Lodovico in Othello: Character Analysis & Quotes

Instructor: Lauren Boivin

Lauren has taught English at the university level and has a master's degree in literature.

Lodovico has a small but important role in William Shakespeare's Othello. He doesn't do much and he doesn't say much, but his character serves as a witness of and a voice for the tragedy and death which befall the other characters.

Who Is Lodovico?

We don't actually learn much about Lodovico in Shakespeare's Othello. He doesn't show up until Act 4 of the play, and even then he doesn't do or say much. We know that Lodovico is related to Desdemona's father, Brabantio, which makes him Desdemona's cousin or something like that. We also know that he is a nobleman from Venice. If he's such a minor character, why do we need to know about him? Because he is the survivor--the witness. He is the one who observes and gives voice to the horrors that happen in the play.

An Objective Opinion

When Lodovico shows up at the beginning of Act 4, Othello is already completely overtaken by Iago's influence. Othello can think of nothing but his jealousy and Desdemona's supposed adultery. The audience has been watching Othello slowly deteriorate and is likely pretty convinced of his insanity at this point, but Lodovico shows up just in case to give us a second opinion.

As he delivers to Othello the official orders from Venice, Lodovico watches as Othello hits Desdemona, is rude to her, and then orders her to bed like a servant or a child. Lodovico expresses the surprise and dismay we all feel when he says in disbelief, 'What! Strike his wife!' He also gives voice to what we are all wondering about Othello's sanity when he asks, 'Are his wits safe? Is he not light of brain?' (which, in ordinary English, means 'Is this guy nuts?!')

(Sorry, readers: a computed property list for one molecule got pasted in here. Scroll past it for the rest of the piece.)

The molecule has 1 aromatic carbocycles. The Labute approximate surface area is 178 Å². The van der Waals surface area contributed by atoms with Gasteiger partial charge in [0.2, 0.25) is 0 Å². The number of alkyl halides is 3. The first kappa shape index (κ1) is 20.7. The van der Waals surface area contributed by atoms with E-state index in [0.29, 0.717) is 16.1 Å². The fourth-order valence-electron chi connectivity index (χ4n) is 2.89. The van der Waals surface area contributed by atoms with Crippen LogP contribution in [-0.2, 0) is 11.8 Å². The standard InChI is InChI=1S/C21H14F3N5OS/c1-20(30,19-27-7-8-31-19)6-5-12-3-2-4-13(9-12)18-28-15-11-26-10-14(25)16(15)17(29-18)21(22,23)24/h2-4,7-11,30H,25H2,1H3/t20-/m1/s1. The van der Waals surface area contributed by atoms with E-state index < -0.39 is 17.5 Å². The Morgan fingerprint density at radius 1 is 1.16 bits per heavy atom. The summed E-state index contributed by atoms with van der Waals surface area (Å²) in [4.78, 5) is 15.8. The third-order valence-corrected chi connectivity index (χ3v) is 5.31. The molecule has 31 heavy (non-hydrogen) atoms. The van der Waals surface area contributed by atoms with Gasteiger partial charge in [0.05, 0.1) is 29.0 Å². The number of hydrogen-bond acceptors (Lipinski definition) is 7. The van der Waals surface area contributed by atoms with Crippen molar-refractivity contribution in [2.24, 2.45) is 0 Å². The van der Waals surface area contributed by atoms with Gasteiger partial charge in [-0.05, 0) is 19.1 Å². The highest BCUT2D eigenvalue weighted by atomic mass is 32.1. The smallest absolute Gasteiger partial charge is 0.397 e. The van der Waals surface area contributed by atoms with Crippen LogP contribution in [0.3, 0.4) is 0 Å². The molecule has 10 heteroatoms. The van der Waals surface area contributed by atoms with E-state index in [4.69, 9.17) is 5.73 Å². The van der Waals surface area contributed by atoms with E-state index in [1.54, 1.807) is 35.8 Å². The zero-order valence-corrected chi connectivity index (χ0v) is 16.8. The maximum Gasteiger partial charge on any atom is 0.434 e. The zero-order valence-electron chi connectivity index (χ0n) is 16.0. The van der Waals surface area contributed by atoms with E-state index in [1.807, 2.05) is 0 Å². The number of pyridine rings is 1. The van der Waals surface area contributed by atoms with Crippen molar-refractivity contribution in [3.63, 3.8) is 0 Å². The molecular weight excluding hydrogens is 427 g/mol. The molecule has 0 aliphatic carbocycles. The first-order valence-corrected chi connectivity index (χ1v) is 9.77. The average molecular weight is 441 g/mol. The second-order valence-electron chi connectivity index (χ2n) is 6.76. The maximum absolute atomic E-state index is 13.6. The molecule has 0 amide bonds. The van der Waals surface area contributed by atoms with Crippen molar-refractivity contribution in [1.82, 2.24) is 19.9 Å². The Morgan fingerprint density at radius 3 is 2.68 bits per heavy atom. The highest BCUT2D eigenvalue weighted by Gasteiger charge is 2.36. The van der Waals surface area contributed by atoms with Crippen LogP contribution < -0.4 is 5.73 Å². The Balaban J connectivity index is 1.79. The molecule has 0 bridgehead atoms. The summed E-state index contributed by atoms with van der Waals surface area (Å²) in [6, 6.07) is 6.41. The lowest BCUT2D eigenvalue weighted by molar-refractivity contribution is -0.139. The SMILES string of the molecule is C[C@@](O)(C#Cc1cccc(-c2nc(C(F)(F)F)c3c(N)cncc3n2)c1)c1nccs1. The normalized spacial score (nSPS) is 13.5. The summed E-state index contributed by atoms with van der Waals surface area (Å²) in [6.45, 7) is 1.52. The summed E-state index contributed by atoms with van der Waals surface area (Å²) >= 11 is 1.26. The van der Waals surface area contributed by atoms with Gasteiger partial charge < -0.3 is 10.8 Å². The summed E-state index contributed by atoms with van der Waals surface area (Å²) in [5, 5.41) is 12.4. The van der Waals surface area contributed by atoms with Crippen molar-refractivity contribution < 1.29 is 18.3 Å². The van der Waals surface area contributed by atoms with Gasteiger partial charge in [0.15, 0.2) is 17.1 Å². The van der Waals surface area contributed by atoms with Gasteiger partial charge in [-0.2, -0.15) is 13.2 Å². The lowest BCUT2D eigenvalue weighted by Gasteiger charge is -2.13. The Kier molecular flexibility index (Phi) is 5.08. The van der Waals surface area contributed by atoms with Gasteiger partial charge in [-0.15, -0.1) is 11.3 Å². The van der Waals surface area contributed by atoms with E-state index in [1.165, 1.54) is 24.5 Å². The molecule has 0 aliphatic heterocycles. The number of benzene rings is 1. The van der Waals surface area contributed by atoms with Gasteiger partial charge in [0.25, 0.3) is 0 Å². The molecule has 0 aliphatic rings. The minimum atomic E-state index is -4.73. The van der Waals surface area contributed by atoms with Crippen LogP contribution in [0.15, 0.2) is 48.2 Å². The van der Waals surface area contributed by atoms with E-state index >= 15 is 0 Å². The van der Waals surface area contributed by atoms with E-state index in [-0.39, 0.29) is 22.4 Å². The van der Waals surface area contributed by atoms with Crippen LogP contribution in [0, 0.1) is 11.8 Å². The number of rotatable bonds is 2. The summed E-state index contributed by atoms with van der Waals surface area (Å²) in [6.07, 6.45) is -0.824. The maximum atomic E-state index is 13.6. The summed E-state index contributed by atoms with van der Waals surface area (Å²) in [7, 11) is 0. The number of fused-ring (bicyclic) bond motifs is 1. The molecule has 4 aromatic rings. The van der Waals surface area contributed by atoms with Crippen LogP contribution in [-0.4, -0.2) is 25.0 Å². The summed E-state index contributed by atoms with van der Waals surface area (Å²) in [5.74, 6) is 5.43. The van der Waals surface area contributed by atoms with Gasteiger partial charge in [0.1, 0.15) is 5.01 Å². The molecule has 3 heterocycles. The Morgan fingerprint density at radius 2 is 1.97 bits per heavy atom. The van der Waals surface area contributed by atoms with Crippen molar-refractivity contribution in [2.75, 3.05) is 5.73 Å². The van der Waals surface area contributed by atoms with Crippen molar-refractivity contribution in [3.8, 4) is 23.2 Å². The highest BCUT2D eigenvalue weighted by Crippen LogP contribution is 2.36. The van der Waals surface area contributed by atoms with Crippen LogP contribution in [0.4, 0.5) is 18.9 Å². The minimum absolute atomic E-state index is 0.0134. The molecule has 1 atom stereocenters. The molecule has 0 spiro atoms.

A Spokesman for Tragedy

From this point on, Lodovico shows up at all the worst places in the play. He arrives on the scene after Cassio and Roderigo have had their fight. Cassio is wounded and Iago has killed Roderigo. 'It is a heavy night,' Lodovico says of this tragedy. Next, Lodovico enters the room after Othello has been discovered to have killed Desdemona. 'O, thou Othello, that wert once so good,' Lodovico laments, 'Fallen in the practice of a damned slave, what shall be said to thee?'

In each case, Lodovico's function is to provide a verbal assessment of the situation. Shakespeare likes to do that. He can't just show us something that is bad, he needs to have a character come in afterward to say, 'This is bad, and here is why...' all in lovely couplets and iambic pentameter.

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